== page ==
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Old 13th January 2014, 03:21 AM   #1
mhtplsh is offline mhtplsh  India
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Default Compression driver protection

I have come across two circuits used after passive circuit. in fact this circuit is parallel to voice coil. I will like to know the advantage/problems of both the circuits. Any other suggestion also welcome.
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File Type: pdf tweeter protect.pdf (172.4 KB, 115 views)
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Old 14th January 2014, 04:37 AM   #2
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Sylvania 1156A or 211-2 wired in series depending on voicecoil size if you want to keep it simple but effective.
JEREMY M_________________________________
I like it loud, BUT NOT TOO LOUD!.... Hey do you hear that high pitched ringing sound ?
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Old 15th January 2014, 04:05 AM   #3
RJF is offline RJF  Australia
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Those tweeter protection circuits both look like they are designed to short out the tweeter when activated with an RC network to delay turn on.
So they both depend on a resistance in series with the tweeter or they will short out the amp and possibly damage the crossover as well.
In general short circuiting protection is reserved for line of last resort protection (such as power supply crow-bars), however this may not be a problem in this case as compression drivers have a higher sensitivity than other drivers so it would be an unusual speaker design that did not have an attenuator resistor in series with the compression driver.
Circuit A would be my choice of the two as Circuit B looks like Capacitor C will present a load across the tweeter regardless of if it is triggered or not and will damp out the high frequency response of your tweeter as a consequence.

Depending on the rectifier bridge used in either design, there may be highish capacitance from the bridge which may also roll off some top end. - although having said that, this would normally be in the order of a couple of hundred Pico-farads so shouldn't be significant (I just mention it here as a potential design consideration).

A lightbulb in series with a tweeter will provide some protection (and is commonly used) but will cause attenuation as it heats up (and a sag in top end) so the trick is to choose one that does not heat up much during normal usage but will still heat up under abuse conditions.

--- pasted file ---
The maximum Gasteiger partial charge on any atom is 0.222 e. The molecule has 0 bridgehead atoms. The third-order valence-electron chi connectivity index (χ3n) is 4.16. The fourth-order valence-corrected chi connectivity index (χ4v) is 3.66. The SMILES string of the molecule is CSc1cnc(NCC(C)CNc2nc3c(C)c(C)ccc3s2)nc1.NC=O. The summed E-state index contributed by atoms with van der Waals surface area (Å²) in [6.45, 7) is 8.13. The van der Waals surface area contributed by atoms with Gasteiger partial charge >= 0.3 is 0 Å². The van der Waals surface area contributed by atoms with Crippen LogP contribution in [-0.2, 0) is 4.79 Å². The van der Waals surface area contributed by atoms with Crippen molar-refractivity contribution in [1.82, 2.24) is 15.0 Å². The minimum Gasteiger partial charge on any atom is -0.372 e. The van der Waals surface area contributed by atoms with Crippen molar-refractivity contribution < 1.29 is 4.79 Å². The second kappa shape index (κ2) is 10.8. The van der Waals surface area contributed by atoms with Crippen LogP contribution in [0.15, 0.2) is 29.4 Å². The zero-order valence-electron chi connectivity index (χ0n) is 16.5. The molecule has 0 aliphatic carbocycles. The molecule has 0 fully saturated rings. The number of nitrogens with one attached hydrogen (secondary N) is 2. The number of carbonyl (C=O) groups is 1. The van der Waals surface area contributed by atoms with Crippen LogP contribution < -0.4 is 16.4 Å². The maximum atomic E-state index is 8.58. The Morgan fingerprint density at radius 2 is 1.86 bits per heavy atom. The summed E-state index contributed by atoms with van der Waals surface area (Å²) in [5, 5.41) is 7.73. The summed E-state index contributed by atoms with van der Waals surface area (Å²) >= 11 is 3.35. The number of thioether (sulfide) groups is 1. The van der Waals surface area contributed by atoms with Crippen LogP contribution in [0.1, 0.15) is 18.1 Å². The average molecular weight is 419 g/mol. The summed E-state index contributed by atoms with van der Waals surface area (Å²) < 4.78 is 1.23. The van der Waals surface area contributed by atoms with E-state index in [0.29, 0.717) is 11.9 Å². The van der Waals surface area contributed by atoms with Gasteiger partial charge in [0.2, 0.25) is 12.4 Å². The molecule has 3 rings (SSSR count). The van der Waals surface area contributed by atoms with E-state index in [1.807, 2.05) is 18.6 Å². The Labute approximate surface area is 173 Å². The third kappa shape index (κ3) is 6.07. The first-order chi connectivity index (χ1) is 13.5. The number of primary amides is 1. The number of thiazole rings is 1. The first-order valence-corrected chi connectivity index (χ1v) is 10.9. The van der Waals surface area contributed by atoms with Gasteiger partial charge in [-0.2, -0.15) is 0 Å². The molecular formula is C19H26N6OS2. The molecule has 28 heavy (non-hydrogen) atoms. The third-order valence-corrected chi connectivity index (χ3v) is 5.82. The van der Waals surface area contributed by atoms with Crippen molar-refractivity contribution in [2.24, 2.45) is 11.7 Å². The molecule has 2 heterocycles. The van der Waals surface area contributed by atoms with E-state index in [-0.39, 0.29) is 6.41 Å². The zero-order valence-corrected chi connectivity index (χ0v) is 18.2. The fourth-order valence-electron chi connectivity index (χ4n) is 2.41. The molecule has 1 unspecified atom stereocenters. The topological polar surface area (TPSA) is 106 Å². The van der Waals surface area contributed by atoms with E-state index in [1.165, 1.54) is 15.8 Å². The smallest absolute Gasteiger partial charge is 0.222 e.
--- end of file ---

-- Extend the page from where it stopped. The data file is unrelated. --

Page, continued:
My usual protection circuit involves an SCR and Relay and is somewhat more complex (but occupies little room on the crossover board) but has the advantages that it will trigger quickly and does not cause high frequency sagging under normal use:

Click the image to open in full size.
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Old 18th January 2014, 02:23 AM   #4
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Watch the YouTube video on Eminence d-fend technology. It a new and better approach to protect drivers.
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Old 19th January 2014, 10:30 PM   #5
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Originally Posted by SIDEWINDER 18X View Post
Watch the YouTube video on Eminence d-fend technology. It a new and better approach to protect drivers.
Watch the videos on the "eminencespeaker" channel, not the parts express channel which are the first result on YouTube.
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Old 19th January 2014, 10:58 PM   #6
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I'm very interested to know how the d-fend gets it's power. Does it bleed power from the amp to operate? I see no indication of an external power supply. If it does do this, surely it affects fidelity.
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Old 20th January 2014, 04:14 AM   #7
RJF is offline RJF  Australia
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Like my circuit, D-fend is line (amplifier) powered - although you can also connect a local power supply.